A PC support technician provides various maintenance and repair services for personal computers. While these technicians do not always need a postsecondary education, having completed at least some college coursework is typically important when seeking entry-level employment. It is essential for a PC support technician to have an extensive knowledge of computer systems and repairs.
Responsible for repairing and maintaining the personal computers (PCs) of individuals and small businesses, PC support technicians are employed in a variety of circumstances, such as family-owned repair shops or large customer service centers in department stores. Experience and demonstrated knowledge in computer repair are vital components for a career as a PC support technician; however, some individuals also possess specialty education and certification.
|Required Education||Varies; some postsecondary education is typically required or preferred|
|Other Requirements||Computer experience; optional certification available|
|Projected Job Growth*||12% between 2014 and 2024 (all computer support specialists)|
|Median Salary (2015)*||$51,470 (all computer support specialists)|
Source: *U.S. Bureau of Labor Statistics
A PC support technician, also known as help-desk technician or technical support specialist, assists customers and clients with issues arising from everyday computer use. Tasks involving PC support technicians can be performed either remotely or on-site.
PC support technicians have a wide array of job responsibilities, such as upgrading components of aging systems and removing viruses. Employees of larger organizations may also be responsible for networking features, like servers and routers. While the tasks of PC support technicians are generally similar, some individuals work on specialty systems developed for specific purposes. A PC support technician working for software or hardware developers also assists customers with issues on specific products.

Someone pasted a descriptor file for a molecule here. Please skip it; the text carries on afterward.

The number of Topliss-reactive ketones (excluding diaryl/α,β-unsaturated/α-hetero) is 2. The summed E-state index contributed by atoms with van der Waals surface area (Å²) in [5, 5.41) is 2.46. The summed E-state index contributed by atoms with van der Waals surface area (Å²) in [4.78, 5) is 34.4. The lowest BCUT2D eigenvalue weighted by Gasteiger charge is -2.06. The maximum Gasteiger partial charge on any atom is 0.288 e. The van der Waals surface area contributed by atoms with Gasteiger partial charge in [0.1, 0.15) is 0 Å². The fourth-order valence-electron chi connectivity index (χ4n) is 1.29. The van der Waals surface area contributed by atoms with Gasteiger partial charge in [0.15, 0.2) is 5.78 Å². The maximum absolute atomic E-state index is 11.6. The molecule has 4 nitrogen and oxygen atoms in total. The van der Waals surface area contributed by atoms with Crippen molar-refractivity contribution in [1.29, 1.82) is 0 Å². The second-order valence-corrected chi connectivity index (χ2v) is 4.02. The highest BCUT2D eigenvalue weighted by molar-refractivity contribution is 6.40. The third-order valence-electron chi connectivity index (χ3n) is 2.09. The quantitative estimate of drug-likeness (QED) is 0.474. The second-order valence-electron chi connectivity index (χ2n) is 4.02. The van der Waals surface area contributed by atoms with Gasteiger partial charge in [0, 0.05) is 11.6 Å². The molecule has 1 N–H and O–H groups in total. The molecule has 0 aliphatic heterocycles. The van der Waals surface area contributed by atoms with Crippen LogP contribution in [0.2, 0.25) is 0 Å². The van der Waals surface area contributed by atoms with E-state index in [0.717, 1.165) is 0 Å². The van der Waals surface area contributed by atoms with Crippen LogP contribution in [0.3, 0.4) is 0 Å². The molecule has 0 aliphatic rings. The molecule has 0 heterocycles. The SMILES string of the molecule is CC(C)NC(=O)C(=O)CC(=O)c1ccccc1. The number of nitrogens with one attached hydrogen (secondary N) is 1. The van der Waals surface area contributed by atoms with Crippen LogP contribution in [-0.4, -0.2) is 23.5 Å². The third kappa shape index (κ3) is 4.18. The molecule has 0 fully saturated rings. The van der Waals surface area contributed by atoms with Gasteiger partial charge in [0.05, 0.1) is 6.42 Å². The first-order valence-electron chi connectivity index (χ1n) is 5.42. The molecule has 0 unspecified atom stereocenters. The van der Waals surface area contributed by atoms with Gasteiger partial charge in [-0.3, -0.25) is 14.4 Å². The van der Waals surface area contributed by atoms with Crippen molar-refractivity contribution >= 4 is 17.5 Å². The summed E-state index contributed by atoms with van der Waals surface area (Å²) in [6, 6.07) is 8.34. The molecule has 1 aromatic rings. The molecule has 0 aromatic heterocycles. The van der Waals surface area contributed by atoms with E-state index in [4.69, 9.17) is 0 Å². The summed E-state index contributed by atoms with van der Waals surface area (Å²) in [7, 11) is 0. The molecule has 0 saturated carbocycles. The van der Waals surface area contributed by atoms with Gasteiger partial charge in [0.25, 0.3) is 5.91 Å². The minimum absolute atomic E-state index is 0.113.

With additional experience and education, some PC support technicians may advance into executive or managerial roles. Individuals in upper level positions are responsible for managing PC support employees and administering company policy. Computer systems managers often create guidelines for repairing common customer complaints or handling technical issues within a specific company.
Experience and knowledge with personal computers are the most important elements for entering a career as a PC support technician. The U.S. Bureau of Labor Statistics (BLS) says that employers prefer candidates with some collegiate experience, though a degree is not a requirement (www.bls.gov). However, a number of positions for PC support technicians may call for a bachelor's degree in information systems or computer science. Master's degrees in business or information technology may be required for managerial or advanced leadership positions.
Some technology companies, such as CISCO and Microsoft, offer certification in server maintenance and office technology. To earn a technology-based certificate, students participate in classroom instruction focusing on solution development, infrastructure architecture and network administration.
Employment Outlook and Salary Information
Computer support specialists, including help desk technicians and technical support specialists, were expected to have faster-than-average growth of 12% over the 2014-2024 period, according to the U.S. Bureau of Labor Statistics (BLS). The median annual pay for these specialists was $48,620 in May 2015. Most computer support specialists who focus on user support earned annual wages from $28,900 to $81,260 at that same time.
Certain PC support technician positions do require a bachelor's degree in computer science or information systems, though others may be available to job candidates with only a few IT courses under their belts. Some of the common duties of a PC support technician include virus removal and installing system updates. Possessing strong customer service skills can be helpful in this career.